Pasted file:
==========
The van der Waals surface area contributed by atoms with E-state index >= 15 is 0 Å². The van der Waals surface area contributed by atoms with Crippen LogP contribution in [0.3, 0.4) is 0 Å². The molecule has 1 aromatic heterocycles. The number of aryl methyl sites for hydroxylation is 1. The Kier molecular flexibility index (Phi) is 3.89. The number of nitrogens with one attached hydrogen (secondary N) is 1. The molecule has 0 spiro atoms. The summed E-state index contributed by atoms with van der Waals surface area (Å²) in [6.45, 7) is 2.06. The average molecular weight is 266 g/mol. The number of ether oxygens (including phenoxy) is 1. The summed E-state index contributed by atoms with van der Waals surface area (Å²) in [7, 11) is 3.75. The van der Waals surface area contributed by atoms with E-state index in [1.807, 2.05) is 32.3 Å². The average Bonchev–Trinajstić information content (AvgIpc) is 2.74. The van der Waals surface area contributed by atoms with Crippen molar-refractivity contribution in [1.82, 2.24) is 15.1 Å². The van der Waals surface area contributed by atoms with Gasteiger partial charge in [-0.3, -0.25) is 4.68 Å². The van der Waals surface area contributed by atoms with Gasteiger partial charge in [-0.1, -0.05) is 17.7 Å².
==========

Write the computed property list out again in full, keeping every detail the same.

The van der Waals surface area contributed by atoms with E-state index >= 15 is 0 Å². The van der Waals surface area contributed by atoms with Crippen LogP contribution in [0.3, 0.4) is 0 Å². The molecule has 1 aromatic heterocycles. The number of aryl methyl sites for hydroxylation is 1. The Kier molecular flexibility index (Phi) is 3.89. The number of nitrogens with one attached hydrogen (secondary N) is 1. The molecule has 0 spiro atoms. The summed E-state index contributed by atoms with van der Waals surface area (Å²) in [6.45, 7) is 2.06. The average molecular weight is 266 g/mol. The number of ether oxygens (including phenoxy) is 1. The summed E-state index contributed by atoms with van der Waals surface area (Å²) in [7, 11) is 3.75. The van der Waals surface area contributed by atoms with E-state index in [1.807, 2.05) is 32.3 Å². The average Bonchev–Trinajstić information content (AvgIpc) is 2.74. The van der Waals surface area contributed by atoms with Crippen molar-refractivity contribution in [1.82, 2.24) is 15.1 Å². The van der Waals surface area contributed by atoms with Gasteiger partial charge in [-0.3, -0.25) is 4.68 Å². The van der Waals surface area contributed by atoms with Gasteiger partial charge in [-0.1, -0.05) is 17.7 Å².